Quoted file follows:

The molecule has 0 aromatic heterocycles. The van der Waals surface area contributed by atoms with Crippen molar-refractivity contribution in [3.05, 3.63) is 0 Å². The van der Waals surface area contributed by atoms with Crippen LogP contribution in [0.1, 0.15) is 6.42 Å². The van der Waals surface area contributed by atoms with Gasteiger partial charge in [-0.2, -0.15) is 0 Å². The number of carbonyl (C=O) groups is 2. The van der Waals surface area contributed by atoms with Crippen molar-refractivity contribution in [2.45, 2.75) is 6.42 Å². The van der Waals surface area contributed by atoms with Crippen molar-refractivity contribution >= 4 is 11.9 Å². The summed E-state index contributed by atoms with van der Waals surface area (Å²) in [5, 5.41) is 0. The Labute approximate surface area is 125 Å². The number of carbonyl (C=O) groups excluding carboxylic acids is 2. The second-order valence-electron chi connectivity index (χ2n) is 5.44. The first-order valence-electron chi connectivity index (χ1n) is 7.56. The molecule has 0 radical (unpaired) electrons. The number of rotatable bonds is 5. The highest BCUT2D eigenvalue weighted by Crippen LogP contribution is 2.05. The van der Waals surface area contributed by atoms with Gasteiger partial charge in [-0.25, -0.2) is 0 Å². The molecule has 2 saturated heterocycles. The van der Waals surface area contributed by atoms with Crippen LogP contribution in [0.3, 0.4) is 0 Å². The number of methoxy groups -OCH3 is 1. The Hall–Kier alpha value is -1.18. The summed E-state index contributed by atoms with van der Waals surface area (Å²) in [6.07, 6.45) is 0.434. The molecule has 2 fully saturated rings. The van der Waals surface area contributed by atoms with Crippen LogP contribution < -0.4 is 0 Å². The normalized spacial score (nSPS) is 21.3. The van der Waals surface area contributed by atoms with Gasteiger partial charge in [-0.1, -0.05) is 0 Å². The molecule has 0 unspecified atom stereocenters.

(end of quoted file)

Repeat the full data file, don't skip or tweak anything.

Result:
The molecule has 0 aromatic heterocycles. The van der Waals surface area contributed by atoms with Crippen molar-refractivity contribution in [3.05, 3.63) is 0 Å². The van der Waals surface area contributed by atoms with Crippen LogP contribution in [0.1, 0.15) is 6.42 Å². The van der Waals surface area contributed by atoms with Gasteiger partial charge in [-0.2, -0.15) is 0 Å². The number of carbonyl (C=O) groups is 2. The van der Waals surface area contributed by atoms with Crippen molar-refractivity contribution in [2.45, 2.75) is 6.42 Å². The van der Waals surface area contributed by atoms with Crippen molar-refractivity contribution >= 4 is 11.9 Å². The summed E-state index contributed by atoms with van der Waals surface area (Å²) in [5, 5.41) is 0. The Labute approximate surface area is 125 Å². The number of carbonyl (C=O) groups excluding carboxylic acids is 2. The second-order valence-electron chi connectivity index (χ2n) is 5.44. The first-order valence-electron chi connectivity index (χ1n) is 7.56. The molecule has 0 radical (unpaired) electrons. The number of rotatable bonds is 5. The highest BCUT2D eigenvalue weighted by Crippen LogP contribution is 2.05. The van der Waals surface area contributed by atoms with Gasteiger partial charge in [-0.25, -0.2) is 0 Å². The molecule has 2 saturated heterocycles. The van der Waals surface area contributed by atoms with Crippen LogP contribution in [0.3, 0.4) is 0 Å². The number of methoxy groups -OCH3 is 1. The Hall–Kier alpha value is -1.18. The summed E-state index contributed by atoms with van der Waals surface area (Å²) in [6.07, 6.45) is 0.434. The molecule has 2 fully saturated rings. The van der Waals surface area contributed by atoms with Crippen LogP contribution < -0.4 is 0 Å². The normalized spacial score (nSPS) is 21.3. The van der Waals surface area contributed by atoms with Gasteiger partial charge in [-0.1, -0.05) is 0 Å². The molecule has 0 unspecified atom stereocenters.